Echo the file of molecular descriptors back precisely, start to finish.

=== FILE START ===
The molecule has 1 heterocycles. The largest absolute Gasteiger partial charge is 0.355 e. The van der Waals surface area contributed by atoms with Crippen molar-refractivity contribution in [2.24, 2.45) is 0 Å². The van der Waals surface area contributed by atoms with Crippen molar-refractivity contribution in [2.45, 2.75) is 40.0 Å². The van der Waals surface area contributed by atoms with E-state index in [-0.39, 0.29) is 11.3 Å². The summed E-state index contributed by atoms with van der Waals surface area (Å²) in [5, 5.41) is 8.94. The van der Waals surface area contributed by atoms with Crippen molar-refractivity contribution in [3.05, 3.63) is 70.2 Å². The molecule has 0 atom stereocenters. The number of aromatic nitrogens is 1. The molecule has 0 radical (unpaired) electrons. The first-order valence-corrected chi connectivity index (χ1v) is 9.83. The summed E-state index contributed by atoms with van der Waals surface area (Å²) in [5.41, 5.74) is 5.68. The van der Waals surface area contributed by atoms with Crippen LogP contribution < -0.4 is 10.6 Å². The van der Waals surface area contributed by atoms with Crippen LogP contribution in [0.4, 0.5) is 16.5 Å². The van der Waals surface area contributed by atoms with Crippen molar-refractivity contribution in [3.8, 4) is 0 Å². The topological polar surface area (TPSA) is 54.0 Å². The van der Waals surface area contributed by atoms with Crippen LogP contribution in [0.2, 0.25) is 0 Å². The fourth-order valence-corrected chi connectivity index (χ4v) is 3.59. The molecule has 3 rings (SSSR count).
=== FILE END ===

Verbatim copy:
The molecule has 1 heterocycles. The largest absolute Gasteiger partial charge is 0.355 e. The van der Waals surface area contributed by atoms with Crippen molar-refractivity contribution in [2.24, 2.45) is 0 Å². The van der Waals surface area contributed by atoms with Crippen molar-refractivity contribution in [2.45, 2.75) is 40.0 Å². The van der Waals surface area contributed by atoms with E-state index in [-0.39, 0.29) is 11.3 Å². The summed E-state index contributed by atoms with van der Waals surface area (Å²) in [5, 5.41) is 8.94. The van der Waals surface area contributed by atoms with Crippen molar-refractivity contribution in [3.05, 3.63) is 70.2 Å². The molecule has 0 atom stereocenters. The number of aromatic nitrogens is 1. The molecule has 0 radical (unpaired) electrons. The first-order valence-corrected chi connectivity index (χ1v) is 9.83. The summed E-state index contributed by atoms with van der Waals surface area (Å²) in [5.41, 5.74) is 5.68. The van der Waals surface area contributed by atoms with Crippen LogP contribution < -0.4 is 10.6 Å². The van der Waals surface area contributed by atoms with Crippen LogP contribution in [0.4, 0.5) is 16.5 Å². The van der Waals surface area contributed by atoms with Crippen molar-refractivity contribution in [3.8, 4) is 0 Å². The topological polar surface area (TPSA) is 54.0 Å². The van der Waals surface area contributed by atoms with Crippen LogP contribution in [0.2, 0.25) is 0 Å². The fourth-order valence-corrected chi connectivity index (χ4v) is 3.59. The molecule has 3 rings (SSSR count).